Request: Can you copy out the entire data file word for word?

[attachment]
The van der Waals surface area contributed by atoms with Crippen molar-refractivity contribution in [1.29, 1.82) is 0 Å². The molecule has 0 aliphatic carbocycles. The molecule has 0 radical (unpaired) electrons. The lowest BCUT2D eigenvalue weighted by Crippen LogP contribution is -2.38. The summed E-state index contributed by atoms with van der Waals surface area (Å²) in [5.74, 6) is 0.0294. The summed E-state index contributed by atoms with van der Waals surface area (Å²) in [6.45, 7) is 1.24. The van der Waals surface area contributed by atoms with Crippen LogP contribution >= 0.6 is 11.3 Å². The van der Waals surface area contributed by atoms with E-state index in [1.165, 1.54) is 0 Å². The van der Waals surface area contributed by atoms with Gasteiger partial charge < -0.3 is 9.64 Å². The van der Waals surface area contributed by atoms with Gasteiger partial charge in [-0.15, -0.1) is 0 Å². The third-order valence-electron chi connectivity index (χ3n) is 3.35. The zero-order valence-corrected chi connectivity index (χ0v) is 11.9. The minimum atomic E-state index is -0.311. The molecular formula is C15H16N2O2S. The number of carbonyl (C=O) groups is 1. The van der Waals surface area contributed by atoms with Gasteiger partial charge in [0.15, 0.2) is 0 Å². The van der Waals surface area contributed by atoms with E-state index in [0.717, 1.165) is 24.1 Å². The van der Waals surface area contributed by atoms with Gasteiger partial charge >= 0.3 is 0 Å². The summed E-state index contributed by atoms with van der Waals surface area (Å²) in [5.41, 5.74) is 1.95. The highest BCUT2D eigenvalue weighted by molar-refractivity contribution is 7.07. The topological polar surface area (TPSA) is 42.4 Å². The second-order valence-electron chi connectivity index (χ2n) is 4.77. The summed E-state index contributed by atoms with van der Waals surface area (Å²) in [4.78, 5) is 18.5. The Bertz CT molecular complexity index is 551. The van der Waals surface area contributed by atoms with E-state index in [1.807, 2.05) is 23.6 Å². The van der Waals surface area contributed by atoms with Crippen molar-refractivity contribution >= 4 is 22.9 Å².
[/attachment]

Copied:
The van der Waals surface area contributed by atoms with Crippen molar-refractivity contribution in [1.29, 1.82) is 0 Å². The molecule has 0 aliphatic carbocycles. The molecule has 0 radical (unpaired) electrons. The lowest BCUT2D eigenvalue weighted by Crippen LogP contribution is -2.38. The summed E-state index contributed by atoms with van der Waals surface area (Å²) in [5.74, 6) is 0.0294. The summed E-state index contributed by atoms with van der Waals surface area (Å²) in [6.45, 7) is 1.24. The van der Waals surface area contributed by atoms with Crippen LogP contribution >= 0.6 is 11.3 Å². The van der Waals surface area contributed by atoms with E-state index in [1.165, 1.54) is 0 Å². The van der Waals surface area contributed by atoms with Gasteiger partial charge < -0.3 is 9.64 Å². The van der Waals surface area contributed by atoms with Gasteiger partial charge in [-0.15, -0.1) is 0 Å². The third-order valence-electron chi connectivity index (χ3n) is 3.35. The zero-order valence-corrected chi connectivity index (χ0v) is 11.9. The minimum atomic E-state index is -0.311. The molecular formula is C15H16N2O2S. The number of carbonyl (C=O) groups is 1. The van der Waals surface area contributed by atoms with Gasteiger partial charge in [0.15, 0.2) is 0 Å². The van der Waals surface area contributed by atoms with E-state index in [0.717, 1.165) is 24.1 Å². The van der Waals surface area contributed by atoms with Gasteiger partial charge >= 0.3 is 0 Å². The summed E-state index contributed by atoms with van der Waals surface area (Å²) in [5.41, 5.74) is 1.95. The highest BCUT2D eigenvalue weighted by molar-refractivity contribution is 7.07. The topological polar surface area (TPSA) is 42.4 Å². The second-order valence-electron chi connectivity index (χ2n) is 4.77. The summed E-state index contributed by atoms with van der Waals surface area (Å²) in [4.78, 5) is 18.5. The Bertz CT molecular complexity index is 551. The van der Waals surface area contributed by atoms with E-state index in [1.807, 2.05) is 23.6 Å². The van der Waals surface area contributed by atoms with Crippen molar-refractivity contribution >= 4 is 22.9 Å².